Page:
In English, many things are named after a particular country – but have you ever wondered what those things are called in those countries?
- We see he's not a god or an angel, but an ordinary man - a handsome, patrician Englishman to be sure, but mortal.
- This tone of slight snobbishness, a patrician aversion to vulgar middle-class prejudice, is typical of the book.
- Dressed in a well-cut navy blazer, cashmere turtleneck and charcoal trousers, he cuts a patrician figure as he orders a pot of tea in the Merrion hotel.
- Mary, smiling, reads a prayer-book, akin to the one she appears in, with patrician composure.
- As industrial employment declined, the luxury of patrician landowners living from landed income maintained the demand for urban services.
- And her patrician demeanour bespeaks her standing in the sport over which she has reigned supreme for a period spanning three Olympics.
- The bourgeois or patrician oligarchies found it easier to defend their privileges.
- The Splendido, a former monastery and later a patrician villa, soon became what it is today: one of Europe's most exclusive, and expensive, hotels.
- But that is a fault of the patrician government.
- Some were seated with patrician affability at windows with dramatic swagged curtains.
- Venetian patrician society not only tolerated but flaunted courtesans, who star in some of the best Venetian paintings.
- The latter was of patrician birth and a political hostess.
- Municipal reform might well replace a patrician oligarchy of local gentry and merchants, weakening collective action and undermining the corporate, civic culture.
- The patrician elite who financed and directed the institution saw its mission as the eradication of class conflict.
- His straight, patrician nose simply added to the resolute, aristocratic aura surrounding him.
- With his patrician ancestry, going back to the Puritans on his mother's side, he acts as though he is born to rule.
- These are studies of sunlight on the shimmering white summer dresses worn by patrician women and children around the turn of the twentieth century.
- On this occasion, he spoke of the function and importance of art in Hamburg's public realm to an audience of patrician elite.
- We may remember that at about the same time over 70 per cent of patrician women in Venice were nuns.
- Access to furniture was more widespread among the ancient Greeks, whose patrician classes demanded a refined type of chair called the klismos.
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- In 1981, he became the country's fourth prime minister, but the first commoner after a trio of blue-blooded patricians.
- Is it Coriolanus, or instead those who surround him, the plebeians, the patricians?
- But we do not have to go to such extremes - in either cost or category - to prove that patricians love posing as plebeians.
- Sharp divisions are established by law between patricians and plebeians.
- The churches, convents, and all the dwellings of the former patricians were in ruins.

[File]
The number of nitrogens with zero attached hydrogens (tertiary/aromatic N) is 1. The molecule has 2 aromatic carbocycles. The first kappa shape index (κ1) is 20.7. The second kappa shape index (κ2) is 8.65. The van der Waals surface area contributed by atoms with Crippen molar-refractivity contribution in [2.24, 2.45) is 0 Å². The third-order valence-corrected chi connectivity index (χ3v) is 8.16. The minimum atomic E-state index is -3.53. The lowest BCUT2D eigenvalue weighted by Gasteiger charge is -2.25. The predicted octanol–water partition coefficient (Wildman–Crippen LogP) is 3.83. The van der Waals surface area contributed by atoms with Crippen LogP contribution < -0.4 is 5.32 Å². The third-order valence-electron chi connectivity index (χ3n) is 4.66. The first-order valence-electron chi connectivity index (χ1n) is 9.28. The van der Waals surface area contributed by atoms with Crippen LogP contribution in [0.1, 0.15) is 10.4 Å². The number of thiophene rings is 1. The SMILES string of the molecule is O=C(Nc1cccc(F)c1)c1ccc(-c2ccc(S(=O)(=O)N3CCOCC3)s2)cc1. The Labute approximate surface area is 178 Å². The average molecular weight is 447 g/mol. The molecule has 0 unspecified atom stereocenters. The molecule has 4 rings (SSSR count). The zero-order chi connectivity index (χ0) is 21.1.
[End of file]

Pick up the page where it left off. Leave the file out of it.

- Or that the patricians (like you) still think the plebeians didn't understand the treaty.
- Then he turned back to the rich young patricians who were all laughing at her expense.
- He brushed some imaginary lint off of his sleeve, and assumed the pose of a bored patrician.
- In 1561 Francesco expanded on this concept by noting that young Venetian patricians were destined to mature into grave senators.
- Long after the autumn of 1880, far more plebeians than patricians experienced the pain of this communal punishment.
- Now there, he thought, was the face and bearing of a true patrician.
- During the year 1770 Charles Burney was travelling in Italy and when he was in Venice he wrote on 12 August that he attended a concert in the house of the patrician, Signor Grimani.
- The children in Chardin's paintings are not little patricians but youngsters from his personal circle of craftsmen and small traders.
- But the bulk of it was sold off to the rich patricians who had made fortunes from war and provincial administration.
- Ideology justifies the rule of each ruling class, whether as chieftains, patricians, landowners, or those with capital, the bourgeoisie.
- Power, he fastidiously believed, ought simply to be handed to patricians like himself.
- They tended to be quite popular with the plebeians, though the patricians were known to get very jealous.
- What are her obligations as the last of the patricians?
- Both patricians and guildmen sought to defend their position and, like the nobles, they tried to do so both by self-regulation and by privileges.
- Well-to-do patricians were the usual patrons on the exclusive courses in England and America, partly because equipment was so expensive, but also due to the rigid caste system.
English has borrowed many of the following foreign expressions of parting, so you’ve probably encountered some of these ways to say goodbye in other languages.
Many words formed by the addition of the suffix –ster are now obsolete - which ones are due a resurgence?
As their breed names often attest, dogs are a truly international bunch. Let’s take a look at 12 different dog breed names and their backstories.